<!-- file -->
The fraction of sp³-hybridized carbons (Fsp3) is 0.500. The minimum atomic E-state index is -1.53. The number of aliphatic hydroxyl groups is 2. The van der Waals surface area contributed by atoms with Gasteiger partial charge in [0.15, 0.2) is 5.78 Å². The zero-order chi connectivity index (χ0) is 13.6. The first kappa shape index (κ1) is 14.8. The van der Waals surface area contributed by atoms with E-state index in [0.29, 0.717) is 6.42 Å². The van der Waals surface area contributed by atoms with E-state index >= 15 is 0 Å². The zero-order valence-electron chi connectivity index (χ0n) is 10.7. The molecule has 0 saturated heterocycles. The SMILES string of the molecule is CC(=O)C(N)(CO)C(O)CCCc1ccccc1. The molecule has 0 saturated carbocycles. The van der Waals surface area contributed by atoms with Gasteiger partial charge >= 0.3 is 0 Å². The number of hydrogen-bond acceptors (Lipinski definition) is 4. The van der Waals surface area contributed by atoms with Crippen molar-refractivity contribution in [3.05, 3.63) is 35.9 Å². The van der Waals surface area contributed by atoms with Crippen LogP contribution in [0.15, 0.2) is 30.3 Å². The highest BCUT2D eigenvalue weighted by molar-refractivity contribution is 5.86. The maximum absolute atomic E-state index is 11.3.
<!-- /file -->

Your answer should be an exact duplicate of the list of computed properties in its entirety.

The fraction of sp³-hybridized carbons (Fsp3) is 0.500. The minimum atomic E-state index is -1.53. The number of aliphatic hydroxyl groups is 2. The van der Waals surface area contributed by atoms with Gasteiger partial charge in [0.15, 0.2) is 5.78 Å². The zero-order chi connectivity index (χ0) is 13.6. The first kappa shape index (κ1) is 14.8. The van der Waals surface area contributed by atoms with E-state index in [0.29, 0.717) is 6.42 Å². The van der Waals surface area contributed by atoms with E-state index >= 15 is 0 Å². The zero-order valence-electron chi connectivity index (χ0n) is 10.7. The molecule has 0 saturated heterocycles. The SMILES string of the molecule is CC(=O)C(N)(CO)C(O)CCCc1ccccc1. The molecule has 0 saturated carbocycles. The van der Waals surface area contributed by atoms with Gasteiger partial charge >= 0.3 is 0 Å². The number of hydrogen-bond acceptors (Lipinski definition) is 4. The van der Waals surface area contributed by atoms with Crippen molar-refractivity contribution in [3.05, 3.63) is 35.9 Å². The van der Waals surface area contributed by atoms with Crippen LogP contribution in [0.15, 0.2) is 30.3 Å². The highest BCUT2D eigenvalue weighted by molar-refractivity contribution is 5.86. The maximum absolute atomic E-state index is 11.3.